Mark Drakeford, Cabinet Secretary for Finance and Local Government
I published Language, Work and Bilingual Services, the report of the Working Group on the Welsh language and Local Government, following an oral statement in the Senedd on 14 June. The report contains a number of recommendations which are, in the words of the Chair, Rhodri Glyn Thomas, "challenging but practical". At the time, I promised to listen to the views of local authorities and others before responding. Today I am publishing the Welsh Government's response.
The report was commissioned following concerns expressed by Assembly Members during discussions on local government reform. Those concerns related to the position of Welsh as the language of administration if a programme of local authority mergers was implemented.
Since then, a lot has happened, including the publication of the programme for government, Taking Wales Forward 2016-2021, which set out the Welsh Government’s new priorities for the Welsh language and local government.
On 4 October, following meetings over the summer with the leaders of local authorities, I made a statement to the Assembly on the way forward for local government. The programme of local authority mergers will not be implemented, unless authorities wish to do so voluntarily. I will engage further with local authorities on proposals to extend and deepen their functions which are delivered at regional level, and the principal authorities will continue as the local democratic tier and the way in to local services.
In August, the Minister for Lifelong Learning and the Welsh Language launched a consultation on the Welsh Government’s new draft strategy for the Welsh language, which includes the goal of a million Welsh speakers by 2050. This goal is ambitious but it builds on the firm foundation already laid through policies and legislation to ensure the vitality of the language. The minister has also announced that he will review the 2011 Welsh Language Measure with the intention of introducing a new bill, noting
"I’m keen to look again at the Measure to ensure that the legislative basis for the Welsh language is appropriate, up to date and makes the process for imposing standards less bureaucratic."
In the field of further and higher education, the Cabinet Secretary for Education has announced a review of the Coleg Cymraeg Cenedlaethol. After 5 years, it is an appropriate time to look again at the responsibilities of the coleg, including whether the coleg should have responsibilities in the field of further education.
In addition, in the referendum of 23 June, the UK voted by a small majority to leave the European Union. The implications are far-reaching for everyone in Wales, particularly in terms of economic development and rural development policy, employment and training, and programmes financed by European structural funds. The Welsh Government’s main priority is to protect the interests of Wales as the UK leaves the European Union.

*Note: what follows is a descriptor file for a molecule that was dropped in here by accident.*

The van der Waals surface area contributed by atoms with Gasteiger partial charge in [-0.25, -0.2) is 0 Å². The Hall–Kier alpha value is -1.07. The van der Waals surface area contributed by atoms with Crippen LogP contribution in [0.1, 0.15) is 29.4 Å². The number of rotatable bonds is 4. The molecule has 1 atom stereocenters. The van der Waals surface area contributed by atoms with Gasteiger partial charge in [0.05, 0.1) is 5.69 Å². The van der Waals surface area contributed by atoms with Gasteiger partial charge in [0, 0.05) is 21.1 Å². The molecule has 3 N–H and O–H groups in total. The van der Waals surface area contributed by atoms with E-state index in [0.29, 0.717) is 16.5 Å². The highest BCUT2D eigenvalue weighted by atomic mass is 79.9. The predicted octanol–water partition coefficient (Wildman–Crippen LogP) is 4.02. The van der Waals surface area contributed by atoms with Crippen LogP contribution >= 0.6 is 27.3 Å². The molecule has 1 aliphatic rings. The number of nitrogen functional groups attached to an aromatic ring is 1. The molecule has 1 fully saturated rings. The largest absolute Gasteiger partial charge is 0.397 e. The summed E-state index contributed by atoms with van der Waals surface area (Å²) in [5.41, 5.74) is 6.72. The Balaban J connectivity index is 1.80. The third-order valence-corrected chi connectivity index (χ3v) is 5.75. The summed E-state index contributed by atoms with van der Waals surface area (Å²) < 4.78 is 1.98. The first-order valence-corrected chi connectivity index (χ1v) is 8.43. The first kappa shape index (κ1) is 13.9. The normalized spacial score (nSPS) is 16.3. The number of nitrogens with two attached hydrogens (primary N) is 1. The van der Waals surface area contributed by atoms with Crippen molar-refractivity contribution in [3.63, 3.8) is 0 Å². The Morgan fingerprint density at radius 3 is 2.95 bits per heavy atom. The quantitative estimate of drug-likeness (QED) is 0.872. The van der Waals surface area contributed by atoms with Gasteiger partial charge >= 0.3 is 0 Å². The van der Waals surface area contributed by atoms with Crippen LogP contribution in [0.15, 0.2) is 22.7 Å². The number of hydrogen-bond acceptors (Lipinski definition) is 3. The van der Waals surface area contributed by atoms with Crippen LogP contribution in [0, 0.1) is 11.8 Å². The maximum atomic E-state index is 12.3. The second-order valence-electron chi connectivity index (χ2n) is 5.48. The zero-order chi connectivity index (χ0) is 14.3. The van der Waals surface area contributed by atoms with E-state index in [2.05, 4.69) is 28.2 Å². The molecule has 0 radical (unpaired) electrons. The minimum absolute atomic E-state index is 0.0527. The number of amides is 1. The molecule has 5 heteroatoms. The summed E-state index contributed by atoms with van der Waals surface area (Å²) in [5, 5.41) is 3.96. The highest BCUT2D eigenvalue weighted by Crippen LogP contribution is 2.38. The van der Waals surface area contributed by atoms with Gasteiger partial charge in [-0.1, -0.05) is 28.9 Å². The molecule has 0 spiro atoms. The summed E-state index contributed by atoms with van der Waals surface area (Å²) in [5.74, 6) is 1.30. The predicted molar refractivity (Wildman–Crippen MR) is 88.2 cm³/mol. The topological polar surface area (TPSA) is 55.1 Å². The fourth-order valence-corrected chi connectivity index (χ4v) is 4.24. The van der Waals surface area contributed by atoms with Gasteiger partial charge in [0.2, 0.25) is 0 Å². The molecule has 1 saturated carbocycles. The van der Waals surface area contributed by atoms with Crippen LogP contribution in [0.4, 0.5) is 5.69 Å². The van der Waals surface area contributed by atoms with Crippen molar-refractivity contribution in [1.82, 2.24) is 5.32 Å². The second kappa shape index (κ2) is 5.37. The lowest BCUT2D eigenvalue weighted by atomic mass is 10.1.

Taken together, these important developments impose a new context for considering the report of the Working Group.
We are unable to accept 2 linked recommendations, namely recommendations 2 (a) and 3, which would impose minimum language skills on every post in the local government workforce, whatever the requirements of those posts. The standards regime, as it has been applied to local authorities by the Welsh Language Commissioner, already requires local authorities to assess every new or vacant post for language skills requirements prior to recruitment and appointment. The standards adhere to the basic principle that there should be a direct link between job requirements and language skills requirements.
The new draft strategy for the Welsh language focuses on the need to plan, through the education system, in order to 'increase the number of people who can work through the medium of Welsh in a number of specialist fields and services, so that Welsh services are available to people.' We believe that this is the most immediately effective way of meeting the objective of increasing the number of people who can use Welsh in the workplace.
It is clear that it is possible to move forward with most of the report’s other recommendations, and we support the focus on leadership, Welsh in the workplace and as a language of administration in local government, training, digital opportunities, behaviour change and the resilience of communities where Welsh is strong. We recognise the role of the Welsh language in economic development, including the role of university towns such as Carmarthen, Aberystwyth and Bangor, and this will feature within our broader approach.
One of the main goals of the Well-being of Future Generations (Wales) Act 2015 is to set out a framework for sustainable development that promotes integrated economic and language planning through local well-being plans. We would encourage local authorities to work together on this in order to determine their local and regional priorities, through established partnerships such as the North Wales Economic Ambition Board and the Growing Mid Wales Partnership. The Welsh Government will continue to support and promote such local and regional collaboration.
Rather than implementing the recommendations one by one, however, we are of the view that the new draft strategy for the Welsh language and its action plans will provide us with the opportunity to draw the strands together in a powerful and effective way. This would enable the Welsh Government to give a clear direction to Welsh language policy which has support in all parts of Wales, is integrated, and makes the most of scarce resources.
I am grateful again to Rhodri Glyn Thomas and members of the Working Group for their work and on behalf of the Welsh Government, I encourage everyone to have their say on our proposals for local government and on the new draft strategy, A million Welsh speakers by 2050.